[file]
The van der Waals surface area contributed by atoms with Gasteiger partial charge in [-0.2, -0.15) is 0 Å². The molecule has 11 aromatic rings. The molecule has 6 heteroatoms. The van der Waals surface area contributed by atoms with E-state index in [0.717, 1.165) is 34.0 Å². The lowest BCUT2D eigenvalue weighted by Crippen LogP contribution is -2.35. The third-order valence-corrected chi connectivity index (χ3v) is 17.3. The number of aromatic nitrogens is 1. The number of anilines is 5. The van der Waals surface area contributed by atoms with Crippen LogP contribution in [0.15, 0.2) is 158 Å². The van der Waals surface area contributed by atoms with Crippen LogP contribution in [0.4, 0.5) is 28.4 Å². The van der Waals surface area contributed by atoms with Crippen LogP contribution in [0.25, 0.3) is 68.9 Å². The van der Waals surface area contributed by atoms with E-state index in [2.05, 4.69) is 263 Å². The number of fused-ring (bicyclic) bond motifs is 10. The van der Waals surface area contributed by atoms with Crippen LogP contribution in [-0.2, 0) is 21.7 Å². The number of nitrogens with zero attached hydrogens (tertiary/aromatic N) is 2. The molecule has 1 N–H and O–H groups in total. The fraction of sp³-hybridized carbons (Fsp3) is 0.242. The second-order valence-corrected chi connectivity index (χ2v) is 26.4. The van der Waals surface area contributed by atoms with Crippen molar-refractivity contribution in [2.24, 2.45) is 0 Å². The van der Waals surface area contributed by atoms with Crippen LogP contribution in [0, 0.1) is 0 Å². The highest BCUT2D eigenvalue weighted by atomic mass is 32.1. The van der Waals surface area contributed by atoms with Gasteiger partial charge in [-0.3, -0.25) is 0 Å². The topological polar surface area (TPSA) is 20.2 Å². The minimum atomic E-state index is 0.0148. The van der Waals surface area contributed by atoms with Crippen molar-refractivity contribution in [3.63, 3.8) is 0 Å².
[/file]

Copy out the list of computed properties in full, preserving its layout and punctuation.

The van der Waals surface area contributed by atoms with Gasteiger partial charge in [-0.2, -0.15) is 0 Å². The molecule has 11 aromatic rings. The molecule has 6 heteroatoms. The van der Waals surface area contributed by atoms with E-state index in [0.717, 1.165) is 34.0 Å². The lowest BCUT2D eigenvalue weighted by Crippen LogP contribution is -2.35. The third-order valence-corrected chi connectivity index (χ3v) is 17.3. The number of aromatic nitrogens is 1. The number of anilines is 5. The van der Waals surface area contributed by atoms with Crippen LogP contribution in [0.15, 0.2) is 158 Å². The van der Waals surface area contributed by atoms with Crippen LogP contribution in [0.4, 0.5) is 28.4 Å². The van der Waals surface area contributed by atoms with Crippen LogP contribution in [0.25, 0.3) is 68.9 Å². The van der Waals surface area contributed by atoms with E-state index in [2.05, 4.69) is 263 Å². The number of fused-ring (bicyclic) bond motifs is 10. The van der Waals surface area contributed by atoms with Crippen LogP contribution in [-0.2, 0) is 21.7 Å². The number of nitrogens with zero attached hydrogens (tertiary/aromatic N) is 2. The molecule has 1 N–H and O–H groups in total. The fraction of sp³-hybridized carbons (Fsp3) is 0.242. The second-order valence-corrected chi connectivity index (χ2v) is 26.4. The van der Waals surface area contributed by atoms with Crippen molar-refractivity contribution in [2.24, 2.45) is 0 Å². The van der Waals surface area contributed by atoms with Crippen LogP contribution in [0, 0.1) is 0 Å². The highest BCUT2D eigenvalue weighted by atomic mass is 32.1. The van der Waals surface area contributed by atoms with Gasteiger partial charge in [-0.3, -0.25) is 0 Å². The topological polar surface area (TPSA) is 20.2 Å². The minimum atomic E-state index is 0.0148. The van der Waals surface area contributed by atoms with Crippen molar-refractivity contribution in [3.63, 3.8) is 0 Å².